kinesthesia

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kinesthesia

 [kin″es-the´zhah]
the sense by which position, weight, and movement are perceived. adj., adj kinesthet´ic.

kin·es·the·si·a

(kin'es-thē'zē-ă),
1. The sense perception of movement; the muscular sense.
2. An illusion of moving in space.
Synonym(s): kinesthesis
[G. kinēsis, motion, + aisthēsis, sensation]

kinesthesia

(kĭn′ĭs-thē′zhə, kī′nĭs-)
n.
The sense that detects bodily position, weight, or movement of the muscles, tendons, and joints.

kin′es·thet′ic (-thĕt′ĭk) adj.
kin′es·thet′i·cal·ly adv.

proprioception

(1) The internal sense of the relative position of the body’s musculoskeletal units with each other and the effort needed to move them.
(2) Kinaesthetic sense, see there.

kin·es·the·si·a

(kin'es-thē'zē-ă)
1. The sense perception of movement; the muscular sense.
2. An illusion of moving in space.
Synonym(s): kinaesthesia.
[G. kinēsis, motion, + aisthēsis, sensation]

kin·es·the·si·a

, kinesthesis (kin'es-thē'zē-ă, -sis)
1. Sense perception of movement; muscular sense.
2. Illusion of moving in space.
Synonym(s): kinaesthesia, kinaesthesis.
[G. kinēsis, motion, + aisthēsis, sensation]
References in periodicals archive ?
If indeed young infants can imitate or match forms across sensory modalities, this is not a generalized capacity: Infants may be able to match from vision to kinaesthesis when they exhibit imitation at birth, but evidence that they can match from kinaesthesis to vision is not present until about 14 months of age, when infants recognize that they are being imitated and (soon after) recognize themselves in mirrors.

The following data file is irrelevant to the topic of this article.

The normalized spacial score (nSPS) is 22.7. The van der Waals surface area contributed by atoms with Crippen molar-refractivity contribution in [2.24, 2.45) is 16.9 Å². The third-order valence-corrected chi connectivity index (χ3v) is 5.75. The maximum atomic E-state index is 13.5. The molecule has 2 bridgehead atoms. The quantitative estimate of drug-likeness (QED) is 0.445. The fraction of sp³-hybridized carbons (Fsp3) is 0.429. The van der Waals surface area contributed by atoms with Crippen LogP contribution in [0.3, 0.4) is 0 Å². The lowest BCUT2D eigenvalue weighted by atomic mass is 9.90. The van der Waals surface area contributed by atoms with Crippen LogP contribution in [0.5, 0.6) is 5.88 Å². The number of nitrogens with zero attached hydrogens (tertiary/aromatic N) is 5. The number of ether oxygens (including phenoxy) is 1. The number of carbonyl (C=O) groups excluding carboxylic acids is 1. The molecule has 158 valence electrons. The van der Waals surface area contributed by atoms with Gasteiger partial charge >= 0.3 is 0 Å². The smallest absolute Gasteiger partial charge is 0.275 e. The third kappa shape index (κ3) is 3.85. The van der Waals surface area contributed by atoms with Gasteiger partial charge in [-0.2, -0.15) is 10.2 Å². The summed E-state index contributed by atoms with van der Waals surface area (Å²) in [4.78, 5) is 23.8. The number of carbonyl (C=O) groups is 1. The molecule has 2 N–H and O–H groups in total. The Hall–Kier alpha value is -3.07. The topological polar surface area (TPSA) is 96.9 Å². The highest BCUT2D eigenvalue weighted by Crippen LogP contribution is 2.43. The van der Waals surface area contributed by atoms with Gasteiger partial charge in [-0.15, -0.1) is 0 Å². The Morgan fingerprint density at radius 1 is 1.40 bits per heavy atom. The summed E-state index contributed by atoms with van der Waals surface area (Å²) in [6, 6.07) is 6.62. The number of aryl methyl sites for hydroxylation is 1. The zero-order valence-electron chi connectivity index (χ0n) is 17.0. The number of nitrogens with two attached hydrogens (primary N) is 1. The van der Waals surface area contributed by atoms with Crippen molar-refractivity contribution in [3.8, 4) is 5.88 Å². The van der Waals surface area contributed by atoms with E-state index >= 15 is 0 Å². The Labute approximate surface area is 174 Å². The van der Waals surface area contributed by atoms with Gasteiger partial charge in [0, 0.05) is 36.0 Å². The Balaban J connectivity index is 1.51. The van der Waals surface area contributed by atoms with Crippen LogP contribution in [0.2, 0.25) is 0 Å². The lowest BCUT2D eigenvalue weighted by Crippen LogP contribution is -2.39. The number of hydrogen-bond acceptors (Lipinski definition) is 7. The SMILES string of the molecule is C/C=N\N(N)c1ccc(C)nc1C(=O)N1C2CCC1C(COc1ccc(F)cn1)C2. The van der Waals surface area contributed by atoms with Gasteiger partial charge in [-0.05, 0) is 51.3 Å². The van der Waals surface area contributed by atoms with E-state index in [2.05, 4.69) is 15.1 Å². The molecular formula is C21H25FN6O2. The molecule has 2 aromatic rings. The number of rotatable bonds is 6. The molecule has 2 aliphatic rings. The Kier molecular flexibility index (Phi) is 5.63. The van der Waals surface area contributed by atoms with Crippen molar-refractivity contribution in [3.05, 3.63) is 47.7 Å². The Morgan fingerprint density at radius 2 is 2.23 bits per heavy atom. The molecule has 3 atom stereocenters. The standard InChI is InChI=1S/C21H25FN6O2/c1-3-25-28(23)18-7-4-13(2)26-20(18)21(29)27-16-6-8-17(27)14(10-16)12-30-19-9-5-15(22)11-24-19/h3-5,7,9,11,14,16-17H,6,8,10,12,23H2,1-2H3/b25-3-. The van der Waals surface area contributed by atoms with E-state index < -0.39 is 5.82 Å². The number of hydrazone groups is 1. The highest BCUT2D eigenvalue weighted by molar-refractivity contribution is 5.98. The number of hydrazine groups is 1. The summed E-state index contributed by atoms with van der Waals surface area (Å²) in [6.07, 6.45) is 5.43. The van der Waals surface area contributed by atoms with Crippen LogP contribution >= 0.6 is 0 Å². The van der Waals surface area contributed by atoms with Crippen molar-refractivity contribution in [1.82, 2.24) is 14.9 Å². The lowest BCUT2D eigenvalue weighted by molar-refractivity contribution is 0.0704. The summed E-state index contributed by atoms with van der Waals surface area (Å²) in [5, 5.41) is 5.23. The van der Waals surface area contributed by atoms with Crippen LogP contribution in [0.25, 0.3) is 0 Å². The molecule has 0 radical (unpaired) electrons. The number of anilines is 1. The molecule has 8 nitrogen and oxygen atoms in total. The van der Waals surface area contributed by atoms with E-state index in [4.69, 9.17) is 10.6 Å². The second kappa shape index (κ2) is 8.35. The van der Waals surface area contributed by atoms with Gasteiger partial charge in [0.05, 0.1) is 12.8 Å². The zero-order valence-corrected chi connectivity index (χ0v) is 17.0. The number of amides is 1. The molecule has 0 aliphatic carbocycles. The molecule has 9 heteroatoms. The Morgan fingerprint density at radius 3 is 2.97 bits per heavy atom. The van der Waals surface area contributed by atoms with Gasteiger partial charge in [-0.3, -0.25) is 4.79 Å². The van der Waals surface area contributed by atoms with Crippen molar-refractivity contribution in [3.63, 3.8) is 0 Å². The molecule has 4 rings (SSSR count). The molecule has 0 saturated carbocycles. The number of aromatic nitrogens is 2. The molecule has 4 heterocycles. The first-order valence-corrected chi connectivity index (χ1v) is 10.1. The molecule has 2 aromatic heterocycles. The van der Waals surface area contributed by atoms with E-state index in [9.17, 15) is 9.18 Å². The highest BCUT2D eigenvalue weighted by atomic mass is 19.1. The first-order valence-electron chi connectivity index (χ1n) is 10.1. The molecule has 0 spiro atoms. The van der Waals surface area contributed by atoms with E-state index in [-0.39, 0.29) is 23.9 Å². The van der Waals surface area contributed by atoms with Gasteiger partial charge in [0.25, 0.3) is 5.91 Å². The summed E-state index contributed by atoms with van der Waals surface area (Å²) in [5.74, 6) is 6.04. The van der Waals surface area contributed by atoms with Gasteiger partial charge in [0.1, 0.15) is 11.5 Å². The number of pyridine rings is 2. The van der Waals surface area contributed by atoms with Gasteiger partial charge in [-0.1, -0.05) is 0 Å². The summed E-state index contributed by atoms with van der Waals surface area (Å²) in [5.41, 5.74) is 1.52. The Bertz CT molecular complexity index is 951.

In Sheets-Johnstone's view, it is odd that Merleau-Ponty, so often perceived to be the philosopher of the body, almost completely ignores kinaesthesis and seems to assume that it is part of an unexplicatable background for experience (e.g.
Merleau-Ponty recognizes exactly the match between self-motion and others' movements in his positing of a structure, the 'corporeal schema' (used in imitation, self-recognition and intersubjective awareness), by which older infants match between kinaesthesis and vision.
However, it is unclear how much attention infants and developing children, let alone adults, pay to the fact that other speakers must make the same muscular movements that they themselves make to produce the same sounds; people often examine other people's movements without thinking at all about kinaesthesis. For ex ample, people are usually able to select the dance, from among three sequentially presented dances on videotape, that best matches (and was intended to express) a particular piece of music, but they typically do so without being aware of any kinaesthetic response to the music or dances or of any kinaesthetic experience on the part of the dancer (Mitchell & Gallaher, 2001).